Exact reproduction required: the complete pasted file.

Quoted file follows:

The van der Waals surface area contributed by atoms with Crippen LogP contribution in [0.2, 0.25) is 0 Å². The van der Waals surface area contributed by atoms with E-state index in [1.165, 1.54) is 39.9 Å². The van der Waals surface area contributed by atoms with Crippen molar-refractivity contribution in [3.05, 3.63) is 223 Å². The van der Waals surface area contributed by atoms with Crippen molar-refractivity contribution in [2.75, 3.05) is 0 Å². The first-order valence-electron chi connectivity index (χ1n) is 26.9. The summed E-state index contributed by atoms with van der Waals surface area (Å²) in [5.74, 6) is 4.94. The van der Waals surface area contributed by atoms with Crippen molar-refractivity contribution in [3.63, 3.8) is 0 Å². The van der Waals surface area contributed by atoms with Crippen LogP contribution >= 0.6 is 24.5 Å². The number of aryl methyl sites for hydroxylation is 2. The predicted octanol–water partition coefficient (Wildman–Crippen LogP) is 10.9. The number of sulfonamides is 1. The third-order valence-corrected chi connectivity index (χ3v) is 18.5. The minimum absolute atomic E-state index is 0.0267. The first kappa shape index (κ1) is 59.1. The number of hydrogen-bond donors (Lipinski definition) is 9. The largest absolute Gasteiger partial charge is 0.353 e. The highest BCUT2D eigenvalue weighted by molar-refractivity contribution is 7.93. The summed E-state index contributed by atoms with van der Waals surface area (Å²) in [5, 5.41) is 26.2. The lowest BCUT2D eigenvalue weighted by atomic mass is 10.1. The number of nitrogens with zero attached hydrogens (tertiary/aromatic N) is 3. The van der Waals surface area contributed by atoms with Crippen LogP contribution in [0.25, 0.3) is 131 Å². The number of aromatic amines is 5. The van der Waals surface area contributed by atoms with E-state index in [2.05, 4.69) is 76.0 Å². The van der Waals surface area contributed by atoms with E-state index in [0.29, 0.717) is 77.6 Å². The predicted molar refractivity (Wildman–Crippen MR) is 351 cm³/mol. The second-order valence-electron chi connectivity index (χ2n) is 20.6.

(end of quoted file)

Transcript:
The van der Waals surface area contributed by atoms with Crippen LogP contribution in [0.2, 0.25) is 0 Å². The van der Waals surface area contributed by atoms with E-state index in [1.165, 1.54) is 39.9 Å². The van der Waals surface area contributed by atoms with Crippen molar-refractivity contribution in [3.05, 3.63) is 223 Å². The van der Waals surface area contributed by atoms with Crippen molar-refractivity contribution in [2.75, 3.05) is 0 Å². The first-order valence-electron chi connectivity index (χ1n) is 26.9. The summed E-state index contributed by atoms with van der Waals surface area (Å²) in [5.74, 6) is 4.94. The van der Waals surface area contributed by atoms with Crippen molar-refractivity contribution in [3.63, 3.8) is 0 Å². The van der Waals surface area contributed by atoms with Crippen LogP contribution >= 0.6 is 24.5 Å². The number of aryl methyl sites for hydroxylation is 2. The predicted octanol–water partition coefficient (Wildman–Crippen LogP) is 10.9. The number of sulfonamides is 1. The third-order valence-corrected chi connectivity index (χ3v) is 18.5. The minimum absolute atomic E-state index is 0.0267. The first kappa shape index (κ1) is 59.1. The number of hydrogen-bond donors (Lipinski definition) is 9. The largest absolute Gasteiger partial charge is 0.353 e. The highest BCUT2D eigenvalue weighted by molar-refractivity contribution is 7.93. The summed E-state index contributed by atoms with van der Waals surface area (Å²) in [5, 5.41) is 26.2. The lowest BCUT2D eigenvalue weighted by atomic mass is 10.1. The number of nitrogens with zero attached hydrogens (tertiary/aromatic N) is 3. The van der Waals surface area contributed by atoms with Crippen LogP contribution in [0.25, 0.3) is 131 Å². The number of aromatic amines is 5. The van der Waals surface area contributed by atoms with E-state index in [2.05, 4.69) is 76.0 Å². The van der Waals surface area contributed by atoms with E-state index in [0.29, 0.717) is 77.6 Å². The predicted molar refractivity (Wildman–Crippen MR) is 351 cm³/mol. The second-order valence-electron chi connectivity index (χ2n) is 20.6.